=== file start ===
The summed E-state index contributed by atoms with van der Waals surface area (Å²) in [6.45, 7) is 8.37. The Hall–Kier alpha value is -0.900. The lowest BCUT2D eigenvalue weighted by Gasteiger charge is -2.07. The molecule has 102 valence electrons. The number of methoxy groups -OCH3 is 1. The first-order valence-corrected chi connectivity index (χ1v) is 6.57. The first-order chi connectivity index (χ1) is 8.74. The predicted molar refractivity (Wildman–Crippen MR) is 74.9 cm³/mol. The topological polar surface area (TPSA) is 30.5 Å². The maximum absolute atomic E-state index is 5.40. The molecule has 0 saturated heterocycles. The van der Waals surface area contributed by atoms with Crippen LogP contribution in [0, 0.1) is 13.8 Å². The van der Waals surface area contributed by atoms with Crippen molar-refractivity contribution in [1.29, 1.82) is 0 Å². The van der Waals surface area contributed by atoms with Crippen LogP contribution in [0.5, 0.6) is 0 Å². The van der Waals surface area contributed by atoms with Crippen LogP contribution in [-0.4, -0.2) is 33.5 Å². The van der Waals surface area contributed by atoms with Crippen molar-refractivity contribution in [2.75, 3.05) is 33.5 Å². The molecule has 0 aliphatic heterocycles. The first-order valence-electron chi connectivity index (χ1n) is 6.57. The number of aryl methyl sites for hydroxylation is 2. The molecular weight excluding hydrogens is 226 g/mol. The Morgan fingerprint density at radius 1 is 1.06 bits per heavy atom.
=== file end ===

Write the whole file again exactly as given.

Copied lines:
The summed E-state index contributed by atoms with van der Waals surface area (Å²) in [6.45, 7) is 8.37. The Hall–Kier alpha value is -0.900. The lowest BCUT2D eigenvalue weighted by Gasteiger charge is -2.07. The molecule has 102 valence electrons. The number of methoxy groups -OCH3 is 1. The first-order valence-corrected chi connectivity index (χ1v) is 6.57. The first-order chi connectivity index (χ1) is 8.74. The predicted molar refractivity (Wildman–Crippen MR) is 74.9 cm³/mol. The topological polar surface area (TPSA) is 30.5 Å². The maximum absolute atomic E-state index is 5.40. The molecule has 0 saturated heterocycles. The van der Waals surface area contributed by atoms with Crippen LogP contribution in [0, 0.1) is 13.8 Å². The van der Waals surface area contributed by atoms with Crippen molar-refractivity contribution in [1.29, 1.82) is 0 Å². The van der Waals surface area contributed by atoms with Crippen LogP contribution in [0.5, 0.6) is 0 Å². The van der Waals surface area contributed by atoms with Crippen LogP contribution in [-0.4, -0.2) is 33.5 Å². The van der Waals surface area contributed by atoms with Crippen molar-refractivity contribution in [2.75, 3.05) is 33.5 Å². The molecule has 0 aliphatic heterocycles. The first-order valence-electron chi connectivity index (χ1n) is 6.57. The number of aryl methyl sites for hydroxylation is 2. The molecular weight excluding hydrogens is 226 g/mol. The Morgan fingerprint density at radius 1 is 1.06 bits per heavy atom.